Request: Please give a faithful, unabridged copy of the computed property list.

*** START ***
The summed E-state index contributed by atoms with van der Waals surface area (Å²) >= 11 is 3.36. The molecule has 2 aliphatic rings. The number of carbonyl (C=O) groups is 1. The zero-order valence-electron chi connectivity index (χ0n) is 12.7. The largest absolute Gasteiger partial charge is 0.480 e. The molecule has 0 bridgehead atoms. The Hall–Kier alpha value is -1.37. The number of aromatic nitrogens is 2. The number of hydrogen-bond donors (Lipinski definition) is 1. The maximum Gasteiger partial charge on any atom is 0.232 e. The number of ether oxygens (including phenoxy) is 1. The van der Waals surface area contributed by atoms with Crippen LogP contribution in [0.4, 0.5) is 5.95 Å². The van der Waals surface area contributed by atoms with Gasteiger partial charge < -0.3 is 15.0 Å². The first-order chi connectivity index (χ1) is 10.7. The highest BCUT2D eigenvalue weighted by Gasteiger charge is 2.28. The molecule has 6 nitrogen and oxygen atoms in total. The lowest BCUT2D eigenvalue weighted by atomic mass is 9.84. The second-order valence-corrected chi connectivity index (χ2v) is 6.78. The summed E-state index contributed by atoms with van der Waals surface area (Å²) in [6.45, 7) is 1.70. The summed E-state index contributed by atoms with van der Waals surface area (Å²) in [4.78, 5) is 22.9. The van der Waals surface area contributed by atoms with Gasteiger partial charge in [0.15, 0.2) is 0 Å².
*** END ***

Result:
The summed E-state index contributed by atoms with van der Waals surface area (Å²) >= 11 is 3.36. The molecule has 2 aliphatic rings. The number of carbonyl (C=O) groups is 1. The zero-order valence-electron chi connectivity index (χ0n) is 12.7. The largest absolute Gasteiger partial charge is 0.480 e. The molecule has 0 bridgehead atoms. The Hall–Kier alpha value is -1.37. The number of aromatic nitrogens is 2. The number of hydrogen-bond donors (Lipinski definition) is 1. The maximum Gasteiger partial charge on any atom is 0.232 e. The number of ether oxygens (including phenoxy) is 1. The van der Waals surface area contributed by atoms with Crippen LogP contribution in [0.4, 0.5) is 5.95 Å². The van der Waals surface area contributed by atoms with Gasteiger partial charge < -0.3 is 15.0 Å². The first-order chi connectivity index (χ1) is 10.7. The highest BCUT2D eigenvalue weighted by Gasteiger charge is 2.28. The molecule has 6 nitrogen and oxygen atoms in total. The lowest BCUT2D eigenvalue weighted by atomic mass is 9.84. The second-order valence-corrected chi connectivity index (χ2v) is 6.78. The summed E-state index contributed by atoms with van der Waals surface area (Å²) in [6.45, 7) is 1.70. The summed E-state index contributed by atoms with van der Waals surface area (Å²) in [4.78, 5) is 22.9. The van der Waals surface area contributed by atoms with Gasteiger partial charge in [0.15, 0.2) is 0 Å².